One of the main reasons for the poor state of education in Burma is political. Historically, students were one of the groups that actively and adamantly opposed the regime. After the military coup in 1962, students started organizing peaceful demonstrations and protests to express their dissatisfaction with the military government. The protests were violently suppressed and in 1988, in response to the students’ persistent demands for justice and human rights, the State Peace and Development Council (SPDC) – the name for the government at the time – closed down all the universities. In 1990 they reopened, now with a new, government-controlled curriculum. However, in 1996 they were closed yet again – this time for three years. Currently, there are 156 universities in Burma, scattered across different regions so as to make access difficult, and the curriculum is still strictly controlled by the government.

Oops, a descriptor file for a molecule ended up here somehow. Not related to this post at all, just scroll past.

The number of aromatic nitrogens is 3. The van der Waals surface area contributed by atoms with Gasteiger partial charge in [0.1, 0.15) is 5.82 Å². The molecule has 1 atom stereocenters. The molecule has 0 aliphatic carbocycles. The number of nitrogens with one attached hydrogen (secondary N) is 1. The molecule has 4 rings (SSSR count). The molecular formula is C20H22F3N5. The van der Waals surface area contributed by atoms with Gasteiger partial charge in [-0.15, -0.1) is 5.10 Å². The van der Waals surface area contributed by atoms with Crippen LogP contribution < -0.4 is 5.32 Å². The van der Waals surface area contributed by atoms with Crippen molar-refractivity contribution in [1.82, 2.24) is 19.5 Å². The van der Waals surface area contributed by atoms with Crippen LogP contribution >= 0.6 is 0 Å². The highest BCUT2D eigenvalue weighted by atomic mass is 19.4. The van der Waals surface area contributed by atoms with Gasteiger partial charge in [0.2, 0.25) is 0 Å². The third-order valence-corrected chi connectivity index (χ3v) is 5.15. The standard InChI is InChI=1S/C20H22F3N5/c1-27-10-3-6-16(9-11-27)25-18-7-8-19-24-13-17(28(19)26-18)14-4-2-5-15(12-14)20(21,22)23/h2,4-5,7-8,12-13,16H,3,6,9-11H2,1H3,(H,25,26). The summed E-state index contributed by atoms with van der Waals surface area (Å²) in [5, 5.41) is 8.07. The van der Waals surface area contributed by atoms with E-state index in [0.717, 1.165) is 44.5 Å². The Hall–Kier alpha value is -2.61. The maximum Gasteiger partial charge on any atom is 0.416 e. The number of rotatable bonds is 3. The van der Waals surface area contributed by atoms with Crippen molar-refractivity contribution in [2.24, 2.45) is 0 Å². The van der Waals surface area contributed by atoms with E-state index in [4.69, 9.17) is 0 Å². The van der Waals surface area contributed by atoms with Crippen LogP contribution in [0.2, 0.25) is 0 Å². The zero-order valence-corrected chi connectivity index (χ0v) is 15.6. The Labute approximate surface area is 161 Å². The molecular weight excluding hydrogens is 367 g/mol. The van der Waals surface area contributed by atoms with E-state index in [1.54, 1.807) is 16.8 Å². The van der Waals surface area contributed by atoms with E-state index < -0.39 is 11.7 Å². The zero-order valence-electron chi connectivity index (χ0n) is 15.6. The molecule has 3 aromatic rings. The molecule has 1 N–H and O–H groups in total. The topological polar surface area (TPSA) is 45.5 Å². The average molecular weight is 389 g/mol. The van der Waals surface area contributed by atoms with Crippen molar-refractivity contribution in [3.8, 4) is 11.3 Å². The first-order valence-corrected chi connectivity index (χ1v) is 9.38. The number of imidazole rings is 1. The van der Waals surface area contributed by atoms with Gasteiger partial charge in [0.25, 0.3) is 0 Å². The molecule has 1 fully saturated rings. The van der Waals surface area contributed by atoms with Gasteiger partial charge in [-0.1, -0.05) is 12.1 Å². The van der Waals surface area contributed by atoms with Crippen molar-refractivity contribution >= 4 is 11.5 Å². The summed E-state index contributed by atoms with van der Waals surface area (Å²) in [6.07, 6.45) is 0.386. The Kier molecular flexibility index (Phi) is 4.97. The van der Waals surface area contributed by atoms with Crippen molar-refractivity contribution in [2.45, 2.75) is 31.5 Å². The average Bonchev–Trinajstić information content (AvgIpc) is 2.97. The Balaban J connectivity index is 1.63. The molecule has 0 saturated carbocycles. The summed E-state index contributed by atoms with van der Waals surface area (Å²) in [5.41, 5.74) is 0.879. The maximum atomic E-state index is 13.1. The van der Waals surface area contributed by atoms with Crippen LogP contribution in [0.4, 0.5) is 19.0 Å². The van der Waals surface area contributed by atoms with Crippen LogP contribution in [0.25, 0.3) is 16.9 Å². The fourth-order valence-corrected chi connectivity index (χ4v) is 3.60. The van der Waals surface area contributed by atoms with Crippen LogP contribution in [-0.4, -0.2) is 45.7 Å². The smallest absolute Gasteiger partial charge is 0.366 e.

Internationally, education is regarded as an indispensable human right. In Burma, however, it is marginalized and inaccessible to most citizens. The ruling elite understands that education is dangerous to their maintenance of power and control: when people are educated they question the government and demand their rights. Young people from Burma often move to Thailand or other neighboring countries to attend school and university so that they can challenge the oppression and injustice of the government and help bring democracy, human rights and development to Burma. Many international NGOs and charities specializing in education are based along the Thai-Burmese border, teaching English and human rights to these young Burmese students. However, living on the border is risky – refugees risk being arrested and deported back to Burma, where many are in danger of becoming political prisoners and being subjected to torture.
Representatives of the government insist that the education standards in Burma conform with those set out by the UN as part of the Millennium Development Goals. However, considering the meager part of the budget that is spent on education, as well as the history of violence against students and restricted freedom of speech, international observers have some serious doubts about whether this is really the case. The fact that so many young Burmese see leaving the country as the only way to educate themselves speaks for itself.